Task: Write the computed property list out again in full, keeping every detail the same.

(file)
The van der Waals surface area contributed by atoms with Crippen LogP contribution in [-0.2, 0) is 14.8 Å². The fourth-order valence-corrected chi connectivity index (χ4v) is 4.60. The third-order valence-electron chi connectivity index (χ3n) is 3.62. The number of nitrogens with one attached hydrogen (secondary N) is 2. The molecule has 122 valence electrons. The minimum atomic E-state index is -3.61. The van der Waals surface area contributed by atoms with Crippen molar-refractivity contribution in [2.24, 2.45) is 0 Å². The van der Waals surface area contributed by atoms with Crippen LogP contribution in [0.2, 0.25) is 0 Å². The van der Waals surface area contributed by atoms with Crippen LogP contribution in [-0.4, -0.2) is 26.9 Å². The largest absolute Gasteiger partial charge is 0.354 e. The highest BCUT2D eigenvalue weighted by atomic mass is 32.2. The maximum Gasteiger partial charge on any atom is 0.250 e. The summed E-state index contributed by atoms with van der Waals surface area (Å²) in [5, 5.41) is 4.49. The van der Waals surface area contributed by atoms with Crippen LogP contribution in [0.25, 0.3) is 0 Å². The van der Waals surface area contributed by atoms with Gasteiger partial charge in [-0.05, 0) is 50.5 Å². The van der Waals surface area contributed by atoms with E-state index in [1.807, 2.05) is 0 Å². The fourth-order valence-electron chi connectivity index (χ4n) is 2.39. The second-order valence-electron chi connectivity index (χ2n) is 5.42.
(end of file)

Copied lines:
The van der Waals surface area contributed by atoms with Crippen LogP contribution in [-0.2, 0) is 14.8 Å². The fourth-order valence-corrected chi connectivity index (χ4v) is 4.60. The third-order valence-electron chi connectivity index (χ3n) is 3.62. The number of nitrogens with one attached hydrogen (secondary N) is 2. The molecule has 122 valence electrons. The minimum atomic E-state index is -3.61. The van der Waals surface area contributed by atoms with Crippen molar-refractivity contribution in [2.24, 2.45) is 0 Å². The van der Waals surface area contributed by atoms with Crippen LogP contribution in [0.2, 0.25) is 0 Å². The van der Waals surface area contributed by atoms with Crippen LogP contribution in [-0.4, -0.2) is 26.9 Å². The largest absolute Gasteiger partial charge is 0.354 e. The highest BCUT2D eigenvalue weighted by atomic mass is 32.2. The maximum Gasteiger partial charge on any atom is 0.250 e. The summed E-state index contributed by atoms with van der Waals surface area (Å²) in [5, 5.41) is 4.49. The van der Waals surface area contributed by atoms with Crippen LogP contribution in [0.25, 0.3) is 0 Å². The van der Waals surface area contributed by atoms with Gasteiger partial charge in [-0.05, 0) is 50.5 Å². The van der Waals surface area contributed by atoms with E-state index in [1.807, 2.05) is 0 Å². The fourth-order valence-electron chi connectivity index (χ4n) is 2.39. The second-order valence-electron chi connectivity index (χ2n) is 5.42.